Reynoldsburg City Councilwoman Leslie Kelly was unsuccessful Monday in her attempt to delay a 1-percent income tax request until next spring.

Reynoldsburg City Councilwoman Leslie Kelly was unsuccessful Monday in her attempt to delay a 1-percent income tax request until next spring.

Kelly asked at the July 15 finance committee meeting that an ordinance seeking to put that tax hike on the November ballot be tabled to give residents more time to consider the issue.

However, the committee voted to send it and a contentious tax-credit reduction ordinance on to the full council for what could be a final vote of approval for one or both July 22.

That meeting will start at 7:30 p.m. at the Reynoldsburg Municipal Building, 7232 E. Main St.

The legislation seeking a 1-percent tax increase had its first reading July 8. If the tax issue goes to the ballot and is approved by voters in November, it would raise the city income tax rate from 1.5 percent to 2.5 percent, generating about $5 million per year, City Auditor Richard Harris said.

Council has also heard two readings of an ordinance that would cut the city's income tax credit in half.

Council is not required to seek voter approval of this action, which would raise taxes for people who live in Reynoldsburg but work in other cities.

If that ordinance is approved after a third reading, residents who work outside Reynoldsburg would pay a 0.75-percent income tax to the city on top of whatever they pay the city where they work.

Harris said the tax credit reduction would bring in about $3 million annually.

Councilman Barth Cotner said the 1-percent tax increase ordinance would need five votes to pass as emergency legislation after a second reading on July 22.

Since the income tax credit reduction also was sent to the full council meeting for what would be its third reading, it sets up an "either/or" situation for the city and its residents, Cotner said.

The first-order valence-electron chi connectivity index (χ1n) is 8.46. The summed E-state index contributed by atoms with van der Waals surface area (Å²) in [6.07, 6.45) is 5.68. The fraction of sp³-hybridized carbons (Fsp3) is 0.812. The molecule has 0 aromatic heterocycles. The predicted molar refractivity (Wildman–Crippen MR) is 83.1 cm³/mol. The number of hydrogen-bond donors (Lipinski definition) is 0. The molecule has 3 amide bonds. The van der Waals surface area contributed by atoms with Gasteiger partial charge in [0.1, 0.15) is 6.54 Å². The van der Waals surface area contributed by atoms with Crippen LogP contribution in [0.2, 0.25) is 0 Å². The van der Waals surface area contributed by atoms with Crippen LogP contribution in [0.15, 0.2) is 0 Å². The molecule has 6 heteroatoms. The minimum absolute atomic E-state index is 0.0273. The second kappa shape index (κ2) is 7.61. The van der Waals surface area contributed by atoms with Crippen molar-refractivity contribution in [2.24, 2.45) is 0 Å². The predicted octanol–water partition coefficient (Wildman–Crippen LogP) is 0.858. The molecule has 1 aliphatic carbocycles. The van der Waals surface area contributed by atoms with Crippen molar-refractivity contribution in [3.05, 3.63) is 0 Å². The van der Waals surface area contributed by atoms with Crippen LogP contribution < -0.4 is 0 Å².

"It is unlikely that both would be approved," he said. "If five council members do agree that the 1-percent tax issue should go to the ballot, then the income tax credit reduction would likely be read for a third time and tabled."

Alternatively, if five members of council do not agree on the income tax increase, a majority of members could agree on the tax credit reduction, which would raise taxes for the 80 percent of residents who work outside Reynoldsburg.

Cotner said he knows the city needs new revenue, but he would like to consider a lower income tax increase, such as a half-percent instead of 1 percent.

"What Leslie had to say made a lot of sense, too," Cotner said. "We would have more time to get information about the tax issue out there."

Kelly said Mayor Brad McCloud came up with a proposed plan for how $5 million of new revenue might be spent.

"If we are asking people to give us more money, then they will want details," she said. "Brad has some good ideas about improving public facilities and economic development. We've talked about building a community center -- that could be a reason for people to vote for the tax issue."

Kelly said the feedback she is getting from residents is that council members are "rushing to the ballot."

"They say we are rushing to put this on because we have the tax credit to fall back on," she said. "If we put this on the ballot in the spring, we will have time to get all the information out there."

Mayor's proposal

McCloud said his "proposal for funding priorities" is a "likely scenario for how I would propose to distribute approximately $5 million of new revenue into next year's budget."

His plan calls for the city to spend $2 million to $2.5 million on streets and mentioned substantial street improvements that should be made to Livingston Avenue, Palmer Road, Taylor Road and portions of East Main Street.

He said $875,000 could be spent to hire up to six new police officers and add needed cruisers; $750,000 could be used for public facilities and equipment because "the street department building and water plant are in desperate need of repairs."

Revenue also could be set aside for future construction, such as a public recreation or community center, according to his suggestions.

The plan allotted $500,000 for economic development, to "aggressively pursue development opportunities," such as the purchase of land and infrastructure for future development; and $275,000 was allotted for family park funds, to expand annual park maintenance projects for facilities, trails and programs.

Because council members agreed to recess in August, they will likely have to decide whether or not to place the 1-percent tax increase on the fall ballot at the July 22 meeting in order to meet the Aug. 7 deadline for filing with the Franklin County Board of Elections, Cotner said.